4.1. These measures are being proposed following incidents where failures to isolate reactor / test positive cattle or inconclusive reactors (IRs) are considered to have initiated the spread of disease within herds. Failure to properly isolate test positive cattle or IRs can result in the unnecessary spread of bTB within the herd, more cattle being slaughtered, and a significantly higher amount of compensation being paid.
4.2 We propose to introduce statutory requirements for isolation, and to specify that a location within the holding should be identified for the isolation of affected animals to ensure that isolation is being carried out properly and the risk of onward spread is mitigated.
(a) include requirements for 'isolation' in legislation to ensure that proper isolation of reactors and inconclusive reactors is undertaken
4.3 Isolation is defined in the current APHA Notice 'Requiring Isolation of Inconclusive Reactors' as 'the animals must be kept on land or in accommodation where no airspace is shared with other cattle and where no other cattle can access manure, slurry or drainage from that accommodation'.
4.4 Including statutory requirements for 'isolation' within the TB Order would make the specific legal obligation clearer, when cattle keepers are required by Notice to isolate their cattle, where a reactor or inconclusive reactor is disclosed at testing, or when they suspect an animal is affected with tuberculosis.
4.5 In Wales, isolation is defined as 'kept on land or in accommodation, where no air space, drainage, or manure storage is shared with other cattle'.
Q6. Do you think it would be useful to include statutory requirements for "isolation" in the TB Order to ensure that keepers of bovine animals are aware of the expectations when an animal is affected, or suspected of being infected, with TB?
(b) Strengthen the TB isolation requirements by specifying a location for isolation to take place
4.6. The legislation could provide powers to specify a location within the holding for the isolation of affected animals when the need arises to prevent the spread of TB.
Options for next steps:
4.7 The isolation of reactors or inconclusive reactors should be taking place in the part of the premises which is specified within the existing isolation notice. A location for isolation could either:
- be agreed with the Animal and Plant Health Agency (APHA) and recorded in the notice at the point of disclosure of the reactor / IR, or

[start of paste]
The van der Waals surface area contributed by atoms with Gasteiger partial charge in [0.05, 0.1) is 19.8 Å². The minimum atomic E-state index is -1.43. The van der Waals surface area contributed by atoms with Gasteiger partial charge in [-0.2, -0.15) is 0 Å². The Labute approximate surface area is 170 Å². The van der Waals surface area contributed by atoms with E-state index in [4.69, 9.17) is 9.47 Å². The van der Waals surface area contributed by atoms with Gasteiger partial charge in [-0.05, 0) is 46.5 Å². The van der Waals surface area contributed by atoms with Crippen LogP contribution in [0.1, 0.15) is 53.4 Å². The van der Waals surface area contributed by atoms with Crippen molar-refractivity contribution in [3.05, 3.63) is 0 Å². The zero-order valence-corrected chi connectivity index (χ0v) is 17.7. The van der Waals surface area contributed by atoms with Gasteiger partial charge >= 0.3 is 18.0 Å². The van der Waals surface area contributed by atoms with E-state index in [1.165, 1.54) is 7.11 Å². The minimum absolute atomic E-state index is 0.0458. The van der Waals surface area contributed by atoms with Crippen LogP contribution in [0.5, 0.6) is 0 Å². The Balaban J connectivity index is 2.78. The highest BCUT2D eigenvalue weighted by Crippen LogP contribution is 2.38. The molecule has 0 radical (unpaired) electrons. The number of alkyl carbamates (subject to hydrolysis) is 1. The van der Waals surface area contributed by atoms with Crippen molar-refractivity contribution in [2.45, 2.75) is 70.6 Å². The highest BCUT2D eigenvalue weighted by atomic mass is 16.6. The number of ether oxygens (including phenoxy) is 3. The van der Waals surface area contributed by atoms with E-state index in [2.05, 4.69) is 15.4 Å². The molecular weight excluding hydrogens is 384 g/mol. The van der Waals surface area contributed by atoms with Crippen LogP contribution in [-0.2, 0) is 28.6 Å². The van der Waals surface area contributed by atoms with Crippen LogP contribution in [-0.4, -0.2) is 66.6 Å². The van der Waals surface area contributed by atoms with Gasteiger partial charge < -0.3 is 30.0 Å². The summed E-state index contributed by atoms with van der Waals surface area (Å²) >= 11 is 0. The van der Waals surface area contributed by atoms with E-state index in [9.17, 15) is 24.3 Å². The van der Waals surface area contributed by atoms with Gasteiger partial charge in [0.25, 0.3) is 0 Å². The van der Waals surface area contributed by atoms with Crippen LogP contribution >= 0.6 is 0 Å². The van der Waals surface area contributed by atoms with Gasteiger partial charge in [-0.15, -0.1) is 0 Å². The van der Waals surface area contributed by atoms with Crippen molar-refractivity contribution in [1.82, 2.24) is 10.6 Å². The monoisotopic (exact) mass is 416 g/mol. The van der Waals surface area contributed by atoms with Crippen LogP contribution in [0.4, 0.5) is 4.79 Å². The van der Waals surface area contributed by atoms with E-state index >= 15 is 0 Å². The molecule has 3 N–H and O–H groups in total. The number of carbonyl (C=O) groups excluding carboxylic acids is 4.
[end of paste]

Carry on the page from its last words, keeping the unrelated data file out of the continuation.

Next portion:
- require that cattle keepers take responsibility by making themselves aware of the definition of isolation (made available either through the TB Order, the notice, or both) and be subject to enforcement if it is found the cattle are not adequately isolated.
Option 1: Require isolation to be undertaken in a specific part of the premises, as specified within the notice following APHA inspection, or
Option 2: Require farmers to identify a suitable location for isolation and undertake ad-hoc enforcement activity where cattle are found not to be isolated following the disclosure of a reactor or IR.
Q7. Upon the disclosure of a reactor or IR, do you agree with Option 1 or Option 2?
Include a reduction in compensation where subsequent reactors in the herd are found as a result of a failure to properly isolate a reactor or IR
4.8. Compensation for test positive cattle could be reduced where they have been exposed to cattle which should have been isolated under a statutory notice.
Potential measures to introduce
Where animals are not being properly isolated, and may subject further animals in the herd to infection, there should be a penalty.
Measure 1: Reduce compensation for test positive cattle when there is a failure to isolate cattle, and / or
Measure 2: Reduce compensation for subsequent reactors in the herd that are considered to have been infected as a result of failure to isolate test positive cattle.
Consultation Questions on Isolation Requirements
Q8. Do you agree with measure 1 that a reduction in compensation should be introduced for any test positive cattle which are not isolated?
Q9. Do you agree with measure 2 that a reduction in compensation should be introduced for all subsequent test positive cattle in the herd that are considered to have been infected as a result of a failure to isolate animals affected, or suspected of being infected, with TB?
Q10. Would you agree with a 95% reduction in compensation for a failure to isolate? If not, what amount would you suggest that compensation should be reduced by?